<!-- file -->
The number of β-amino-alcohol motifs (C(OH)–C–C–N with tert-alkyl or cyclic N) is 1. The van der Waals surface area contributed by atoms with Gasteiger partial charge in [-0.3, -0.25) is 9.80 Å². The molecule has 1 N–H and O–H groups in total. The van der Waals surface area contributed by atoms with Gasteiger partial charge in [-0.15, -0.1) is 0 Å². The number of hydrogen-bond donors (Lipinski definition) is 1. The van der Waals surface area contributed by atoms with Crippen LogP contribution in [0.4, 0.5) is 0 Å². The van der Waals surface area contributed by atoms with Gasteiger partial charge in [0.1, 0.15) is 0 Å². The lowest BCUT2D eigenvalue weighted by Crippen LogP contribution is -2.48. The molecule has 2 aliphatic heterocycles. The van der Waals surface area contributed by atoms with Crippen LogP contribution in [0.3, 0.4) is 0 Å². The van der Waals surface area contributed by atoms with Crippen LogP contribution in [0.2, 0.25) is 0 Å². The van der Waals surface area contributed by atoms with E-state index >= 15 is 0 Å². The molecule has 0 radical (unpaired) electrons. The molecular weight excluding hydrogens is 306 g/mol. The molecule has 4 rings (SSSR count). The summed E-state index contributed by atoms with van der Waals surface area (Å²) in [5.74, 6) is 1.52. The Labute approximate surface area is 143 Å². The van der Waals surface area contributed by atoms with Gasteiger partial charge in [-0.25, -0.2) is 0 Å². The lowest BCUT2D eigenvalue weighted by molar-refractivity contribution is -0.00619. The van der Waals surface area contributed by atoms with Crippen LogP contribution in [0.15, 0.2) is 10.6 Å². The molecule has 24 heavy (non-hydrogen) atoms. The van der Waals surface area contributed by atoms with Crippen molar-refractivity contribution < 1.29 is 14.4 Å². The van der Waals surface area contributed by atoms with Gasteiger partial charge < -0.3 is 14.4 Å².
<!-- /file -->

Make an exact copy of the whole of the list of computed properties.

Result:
The number of β-amino-alcohol motifs (C(OH)–C–C–N with tert-alkyl or cyclic N) is 1. The van der Waals surface area contributed by atoms with Gasteiger partial charge in [-0.3, -0.25) is 9.80 Å². The molecule has 1 N–H and O–H groups in total. The van der Waals surface area contributed by atoms with Gasteiger partial charge in [-0.15, -0.1) is 0 Å². The number of hydrogen-bond donors (Lipinski definition) is 1. The van der Waals surface area contributed by atoms with Crippen LogP contribution in [0.4, 0.5) is 0 Å². The van der Waals surface area contributed by atoms with Gasteiger partial charge in [0.1, 0.15) is 0 Å². The lowest BCUT2D eigenvalue weighted by Crippen LogP contribution is -2.48. The molecule has 2 aliphatic heterocycles. The van der Waals surface area contributed by atoms with Crippen LogP contribution in [0.3, 0.4) is 0 Å². The van der Waals surface area contributed by atoms with Crippen LogP contribution in [0.2, 0.25) is 0 Å². The van der Waals surface area contributed by atoms with E-state index >= 15 is 0 Å². The molecule has 0 radical (unpaired) electrons. The molecular weight excluding hydrogens is 306 g/mol. The molecule has 4 rings (SSSR count). The summed E-state index contributed by atoms with van der Waals surface area (Å²) in [5.74, 6) is 1.52. The Labute approximate surface area is 143 Å². The van der Waals surface area contributed by atoms with Gasteiger partial charge in [-0.25, -0.2) is 0 Å². The lowest BCUT2D eigenvalue weighted by molar-refractivity contribution is -0.00619. The van der Waals surface area contributed by atoms with Crippen LogP contribution in [0.15, 0.2) is 10.6 Å². The molecule has 24 heavy (non-hydrogen) atoms. The van der Waals surface area contributed by atoms with Crippen molar-refractivity contribution < 1.29 is 14.4 Å². The van der Waals surface area contributed by atoms with Gasteiger partial charge < -0.3 is 14.4 Å².